Single Mitochondrion Analysis and Engineering for Human Neurological Disease

2017 Scientific Innovations Award
James Eberwine, Ph.D.
Systems Pharmacology and Translational Therapeutics
University of Pennsylvania Perelman School of Medicine

The goal of this proposal is to enable new therapeutic modalities for treating mitochondrial diseases through the development and use of novel mitochondrial engineering procedures. While mammalian genome engineering has been performed for decades, advances in mitochondria engineering have been hindered because little is known about individual mitochondrial differences and it hasn’t been possible to easily insert or delete genes into the mitochondria to assess potential biological roles of these differences. Even if modification were possible, there are hundreds of mitochondria in a cell, making it difficult to envision how to modify all mitochondria in the same way. This application details novel approaches to overcome these issues, providing a technical and theoretical framework to create therapeutic mitochondria and enhance our understanding of basic mitochondrial function. In particular we will detect, quantify and functionally assess specific single mitochondrion mutations in mouse and human neurons and astrocytes, in hopes that these data will provide new insights into the increasingly complex role mitochondria play in modulating neuronal cell functioning.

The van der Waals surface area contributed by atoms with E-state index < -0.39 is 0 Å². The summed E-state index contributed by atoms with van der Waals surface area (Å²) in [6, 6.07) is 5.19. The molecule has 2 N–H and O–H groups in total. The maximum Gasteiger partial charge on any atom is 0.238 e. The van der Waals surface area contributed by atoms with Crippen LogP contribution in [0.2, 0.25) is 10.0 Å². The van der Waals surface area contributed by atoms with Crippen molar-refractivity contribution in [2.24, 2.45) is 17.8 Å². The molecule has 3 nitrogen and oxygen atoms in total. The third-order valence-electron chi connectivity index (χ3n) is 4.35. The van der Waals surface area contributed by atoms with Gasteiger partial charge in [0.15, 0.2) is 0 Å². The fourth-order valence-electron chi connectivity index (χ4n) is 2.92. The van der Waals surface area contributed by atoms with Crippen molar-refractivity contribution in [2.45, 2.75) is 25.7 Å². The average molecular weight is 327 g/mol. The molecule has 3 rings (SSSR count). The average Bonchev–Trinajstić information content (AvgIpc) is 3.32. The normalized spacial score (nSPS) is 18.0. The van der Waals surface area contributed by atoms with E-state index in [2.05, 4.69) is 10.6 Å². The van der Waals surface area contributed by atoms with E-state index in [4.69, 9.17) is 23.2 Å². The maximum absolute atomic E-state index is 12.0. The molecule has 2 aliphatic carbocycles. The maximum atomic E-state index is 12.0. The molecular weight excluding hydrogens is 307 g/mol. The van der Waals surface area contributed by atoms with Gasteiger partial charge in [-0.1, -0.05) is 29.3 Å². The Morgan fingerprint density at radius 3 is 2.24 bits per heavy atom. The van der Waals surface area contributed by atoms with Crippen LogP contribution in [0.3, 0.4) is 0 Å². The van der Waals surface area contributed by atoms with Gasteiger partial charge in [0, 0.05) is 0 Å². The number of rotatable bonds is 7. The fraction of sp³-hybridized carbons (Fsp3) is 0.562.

Other Awards

Michael E. Talkowski, Ph.D.
Mechanistic dissection of three-dimensional regulatory architecture in neurodevelopmental disorders
Among the most intriguing discoveries to emerge from technological advances in recent years are the insights into how the three-dimensional (3D) structure of the genome influences many aspects of local…
Vikaas S. Sohal, Ph.D.
Do dopamine signals promote flexible behavior by recruiting synchronized brain rhythms?
Problems with cognition are the major cause of disability in schizophrenia. One idea is that these result from having too little dopamine in a part of the brain called the…
Xinyu Zhao, Ph.D.
Interrogating Experience-Induced Gene Regulatory Network Dynamics in Interneurons
Understanding the complex relationships between gene expression, neuronal plasticity, and behavior is a fundamental goal of neuroscience. However the brain contains many types of neurons. Therefore, a systematic understanding of…
Ryohei Yasuda, Ph.D.
Imaging dynamics of endogenous protein interactions in single dendritic spines
Changes in the efficiency of synaptic communications between neurons underlie learning and memory. This process is called synaptic plasticity and is caused by biochemical reactions mediated by hundreds of species…